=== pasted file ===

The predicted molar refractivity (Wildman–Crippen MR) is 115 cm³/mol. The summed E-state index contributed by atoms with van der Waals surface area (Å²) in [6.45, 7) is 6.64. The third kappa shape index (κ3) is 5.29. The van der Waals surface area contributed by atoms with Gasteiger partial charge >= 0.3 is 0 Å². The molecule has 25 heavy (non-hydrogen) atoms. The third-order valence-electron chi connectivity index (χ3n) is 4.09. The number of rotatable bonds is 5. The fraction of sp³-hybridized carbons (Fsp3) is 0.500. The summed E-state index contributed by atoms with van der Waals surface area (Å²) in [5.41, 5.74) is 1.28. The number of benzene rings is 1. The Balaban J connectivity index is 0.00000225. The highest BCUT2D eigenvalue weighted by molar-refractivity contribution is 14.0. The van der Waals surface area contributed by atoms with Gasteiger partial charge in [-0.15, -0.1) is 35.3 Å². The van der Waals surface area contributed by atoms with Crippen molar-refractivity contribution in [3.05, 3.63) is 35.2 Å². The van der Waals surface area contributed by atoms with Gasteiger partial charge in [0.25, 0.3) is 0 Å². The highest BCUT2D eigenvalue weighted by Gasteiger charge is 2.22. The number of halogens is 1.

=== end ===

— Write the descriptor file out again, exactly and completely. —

The predicted molar refractivity (Wildman–Crippen MR) is 115 cm³/mol. The summed E-state index contributed by atoms with van der Waals surface area (Å²) in [6.45, 7) is 6.64. The third kappa shape index (κ3) is 5.29. The van der Waals surface area contributed by atoms with Gasteiger partial charge >= 0.3 is 0 Å². The molecule has 25 heavy (non-hydrogen) atoms. The third-order valence-electron chi connectivity index (χ3n) is 4.09. The number of rotatable bonds is 5. The fraction of sp³-hybridized carbons (Fsp3) is 0.500. The summed E-state index contributed by atoms with van der Waals surface area (Å²) in [5.41, 5.74) is 1.28. The number of benzene rings is 1. The Balaban J connectivity index is 0.00000225. The highest BCUT2D eigenvalue weighted by molar-refractivity contribution is 14.0. The van der Waals surface area contributed by atoms with Gasteiger partial charge in [-0.15, -0.1) is 35.3 Å². The van der Waals surface area contributed by atoms with Crippen molar-refractivity contribution in [3.05, 3.63) is 35.2 Å². The van der Waals surface area contributed by atoms with Gasteiger partial charge in [0.25, 0.3) is 0 Å². The highest BCUT2D eigenvalue weighted by Gasteiger charge is 2.22. The number of halogens is 1.